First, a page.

Including about 115,000 in a week, The United Nations confirms the displacement of 5.3 million Sudanese Including about 115,000 in a week, The United Nations confirms the displacement of 5.3 million Sudanese

Including about 115,000 in a week, The United Nations confirms the displacement of 5.3 million Sudanese

Including about 115,000 in a week, The United Nations confirms the displacement of 5.3 million Sudanese

The United Nations announced the displacement of about 115,000 Sudanese during the past week, noting that about 5.3 million people have fled their homes into Sudan or neighboring countries, since the beginning of the conflict between the two sides of the conflict last April.

The United Nations Office for Humanitarian Affairs (OCHA) confirmed on Friday that more than 114,000 people were displaced during the past week in Sudan.

The United Nations Office stated in a report on developments in the humanitarian situation in Sudan that, with the continued fighting between the army and the Rapid Support Forces since last April, about 5.3 million people have fled their homes into the country or neighboring countries.

He explained: “Inside Sudan, more than 4.2 million people were displaced to 3,929 locations in all states.”

He added: "This includes about 114,700 people who were displaced during the past week alone."

The UN office revealed that "more than one million people crossed into neighboring countries, including Egypt, Ethiopia, Chad, South Sudan and Central Africa."

He pointed out that "the humanitarian appeal led by the United Nations suffers from a lack of funding, as it does not exceed about 31% of what is required."

On May 17, the United Nations and its humanitarian agencies launched an appeal to provide about $2.6 billion to finance the response plan to the humanitarian crisis in Sudan.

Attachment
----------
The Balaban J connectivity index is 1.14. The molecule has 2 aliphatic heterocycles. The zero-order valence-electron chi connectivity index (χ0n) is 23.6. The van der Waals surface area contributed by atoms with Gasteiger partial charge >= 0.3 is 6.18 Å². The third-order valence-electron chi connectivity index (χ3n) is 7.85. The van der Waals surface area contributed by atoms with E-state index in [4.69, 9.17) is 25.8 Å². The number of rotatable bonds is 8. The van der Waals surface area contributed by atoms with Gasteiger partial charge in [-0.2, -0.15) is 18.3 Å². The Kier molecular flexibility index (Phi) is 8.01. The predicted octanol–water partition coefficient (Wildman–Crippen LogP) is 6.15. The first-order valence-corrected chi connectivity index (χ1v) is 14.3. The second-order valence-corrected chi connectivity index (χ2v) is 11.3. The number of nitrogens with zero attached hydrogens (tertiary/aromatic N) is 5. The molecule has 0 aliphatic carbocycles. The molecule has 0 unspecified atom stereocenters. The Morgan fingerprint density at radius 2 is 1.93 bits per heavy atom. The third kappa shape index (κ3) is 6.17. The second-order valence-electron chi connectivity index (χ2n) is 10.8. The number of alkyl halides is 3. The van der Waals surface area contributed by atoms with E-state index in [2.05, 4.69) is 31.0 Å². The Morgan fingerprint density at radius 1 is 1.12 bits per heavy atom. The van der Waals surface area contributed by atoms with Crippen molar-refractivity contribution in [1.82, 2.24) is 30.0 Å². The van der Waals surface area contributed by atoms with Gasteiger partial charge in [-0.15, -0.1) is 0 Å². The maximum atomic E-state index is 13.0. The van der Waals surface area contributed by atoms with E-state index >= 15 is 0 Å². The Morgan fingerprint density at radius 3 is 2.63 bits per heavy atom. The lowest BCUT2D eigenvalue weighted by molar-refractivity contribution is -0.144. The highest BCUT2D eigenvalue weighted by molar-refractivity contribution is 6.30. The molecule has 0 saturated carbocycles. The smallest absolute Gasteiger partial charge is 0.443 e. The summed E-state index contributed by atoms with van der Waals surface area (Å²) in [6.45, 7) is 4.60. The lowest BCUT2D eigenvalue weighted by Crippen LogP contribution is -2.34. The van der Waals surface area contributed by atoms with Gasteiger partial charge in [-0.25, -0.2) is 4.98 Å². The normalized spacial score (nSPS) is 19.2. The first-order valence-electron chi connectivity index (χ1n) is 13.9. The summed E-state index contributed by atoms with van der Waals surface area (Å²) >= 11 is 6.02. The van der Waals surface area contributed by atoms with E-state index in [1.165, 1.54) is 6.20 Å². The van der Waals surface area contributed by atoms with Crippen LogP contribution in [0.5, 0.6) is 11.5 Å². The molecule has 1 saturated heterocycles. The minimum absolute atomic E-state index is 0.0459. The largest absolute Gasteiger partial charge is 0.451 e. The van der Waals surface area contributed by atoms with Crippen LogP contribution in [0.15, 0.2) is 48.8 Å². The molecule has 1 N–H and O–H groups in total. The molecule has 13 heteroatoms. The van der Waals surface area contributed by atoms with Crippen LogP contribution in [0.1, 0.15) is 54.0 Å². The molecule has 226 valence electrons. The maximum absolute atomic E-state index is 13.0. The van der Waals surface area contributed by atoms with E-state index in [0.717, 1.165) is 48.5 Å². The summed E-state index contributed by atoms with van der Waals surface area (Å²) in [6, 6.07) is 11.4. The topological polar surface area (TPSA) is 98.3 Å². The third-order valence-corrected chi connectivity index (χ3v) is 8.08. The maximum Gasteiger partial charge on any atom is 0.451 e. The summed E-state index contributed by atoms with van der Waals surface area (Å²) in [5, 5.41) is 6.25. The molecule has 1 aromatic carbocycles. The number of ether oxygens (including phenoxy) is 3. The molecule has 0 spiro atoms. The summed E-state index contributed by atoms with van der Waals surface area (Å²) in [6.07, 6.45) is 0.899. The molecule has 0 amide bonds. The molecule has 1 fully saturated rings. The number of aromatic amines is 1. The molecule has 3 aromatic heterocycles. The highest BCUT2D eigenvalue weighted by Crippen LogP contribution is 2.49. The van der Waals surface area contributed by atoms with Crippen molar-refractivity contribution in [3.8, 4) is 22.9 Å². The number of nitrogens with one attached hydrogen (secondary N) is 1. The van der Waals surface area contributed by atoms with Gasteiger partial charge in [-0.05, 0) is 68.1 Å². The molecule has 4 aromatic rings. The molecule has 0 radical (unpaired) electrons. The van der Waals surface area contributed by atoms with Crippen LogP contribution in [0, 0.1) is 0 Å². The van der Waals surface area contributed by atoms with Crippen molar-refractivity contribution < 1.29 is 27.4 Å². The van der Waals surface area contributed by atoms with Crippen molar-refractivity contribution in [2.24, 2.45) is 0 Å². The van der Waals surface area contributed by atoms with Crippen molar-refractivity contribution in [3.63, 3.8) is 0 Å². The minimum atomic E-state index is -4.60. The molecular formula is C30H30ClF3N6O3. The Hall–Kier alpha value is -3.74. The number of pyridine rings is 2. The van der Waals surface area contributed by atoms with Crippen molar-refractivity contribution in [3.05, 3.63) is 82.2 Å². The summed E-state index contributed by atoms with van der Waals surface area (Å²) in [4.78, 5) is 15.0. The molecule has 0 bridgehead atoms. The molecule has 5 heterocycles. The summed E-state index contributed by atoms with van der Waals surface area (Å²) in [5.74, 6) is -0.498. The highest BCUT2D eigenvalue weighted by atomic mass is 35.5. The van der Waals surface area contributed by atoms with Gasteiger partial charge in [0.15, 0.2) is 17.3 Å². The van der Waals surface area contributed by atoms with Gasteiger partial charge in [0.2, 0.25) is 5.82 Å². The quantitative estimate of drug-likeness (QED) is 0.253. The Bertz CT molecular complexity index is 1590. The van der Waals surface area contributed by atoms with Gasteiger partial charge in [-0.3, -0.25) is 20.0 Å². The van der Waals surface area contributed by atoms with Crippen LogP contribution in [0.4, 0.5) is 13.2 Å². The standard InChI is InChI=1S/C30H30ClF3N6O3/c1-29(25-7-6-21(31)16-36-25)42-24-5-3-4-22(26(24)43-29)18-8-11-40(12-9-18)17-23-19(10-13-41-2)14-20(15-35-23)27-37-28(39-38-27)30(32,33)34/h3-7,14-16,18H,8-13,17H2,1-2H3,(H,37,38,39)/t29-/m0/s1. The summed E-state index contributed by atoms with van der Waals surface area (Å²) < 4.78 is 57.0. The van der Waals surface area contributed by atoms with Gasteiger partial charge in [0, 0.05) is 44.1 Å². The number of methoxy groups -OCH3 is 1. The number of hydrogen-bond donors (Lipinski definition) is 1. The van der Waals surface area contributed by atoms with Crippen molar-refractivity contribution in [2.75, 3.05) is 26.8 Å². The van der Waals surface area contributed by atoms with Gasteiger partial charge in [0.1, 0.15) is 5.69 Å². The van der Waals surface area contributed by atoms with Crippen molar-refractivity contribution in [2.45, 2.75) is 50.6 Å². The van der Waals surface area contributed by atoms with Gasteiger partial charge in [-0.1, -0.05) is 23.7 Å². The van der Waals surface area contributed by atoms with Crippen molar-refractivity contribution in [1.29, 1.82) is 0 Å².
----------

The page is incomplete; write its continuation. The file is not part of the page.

Since mid-April, the Sudanese army and the Rapid Support Forces have been engaged in clashes that a series of truces have not been able to stop, leaving more than three thousand dead, most of them civilians, according to the United Nations.




Sudan Al-Burhan and Hemedti exchange accusations in two speeches before the United Nations

The leaders of the two sides of the conflict in Sudan, Abdel Fattah Al-Burhan and Mohamed Hamdan Dagalo, exchanged accusations in two different speeches before the United Nations. While the army commander called for action against the supporters of the Rapid Support, the latter expressed his forces’ readiness for a ceasefire.

The leaders of the two sides of the conflict in Sudan, Abdel Fattah al-Burhan and Mohamed Hamdan Dagalo, delivered two different speeches before the United Nations on Thursday, one from the podium at the organization’s headquarters in New York, and the other via a rare video recording from an unknown location.

The two sides exchanged accusations of responsibility for sparking the war that began in mid-April in Khartoum and moved to other regions of the country, including Darfur in the west, which led to the displacement of more than five million people and raised fears of destabilizing the region.

Sudanese Army Commander Abdel Fattah Al-Burhan called on the international community to classify the paramilitary Rapid Support Forces as a terrorist organization and to deal decisively with those who support them from outside Sudan’s borders.

Al-Burhan said in his speech: “We are still extending our hands for peace and to stop this war and alleviate the suffering of our people,” adding that the army is still committed to withdrawing from politics within the framework of the transition to civilian rule.

At the same time, he called for classifying the Rapid Support Forces and the militias allied with them as terrorist groups, and said that they are supported by regional and international bodies, without specifying any of them. Emphasizing the need to deal decisively with those who support it.


For his part, Mohamed Hamdan Dagalo “Hemedti,” commander of the Rapid Support Forces, said in a video recording that the forces are fully prepared for a ceasefire and to enter into comprehensive political talks to end the conflict with the army.

Hemedti appeared in military uniform, sitting at a desk reading his speech, with the Sudanese national flag behind him.

Hemedti renewed his commitment to a peaceful process to stop the war, and said that the Rapid Support Forces are fully prepared for a ceasefire throughout Sudan to allow the passage of humanitarian aid and launch serious and comprehensive political talks.

Saudi Arabia and the United States had previously sought to reach a permanent ceasefire in Sudan, but the process faltered amid parallel international initiatives from Africa and the Middle East.
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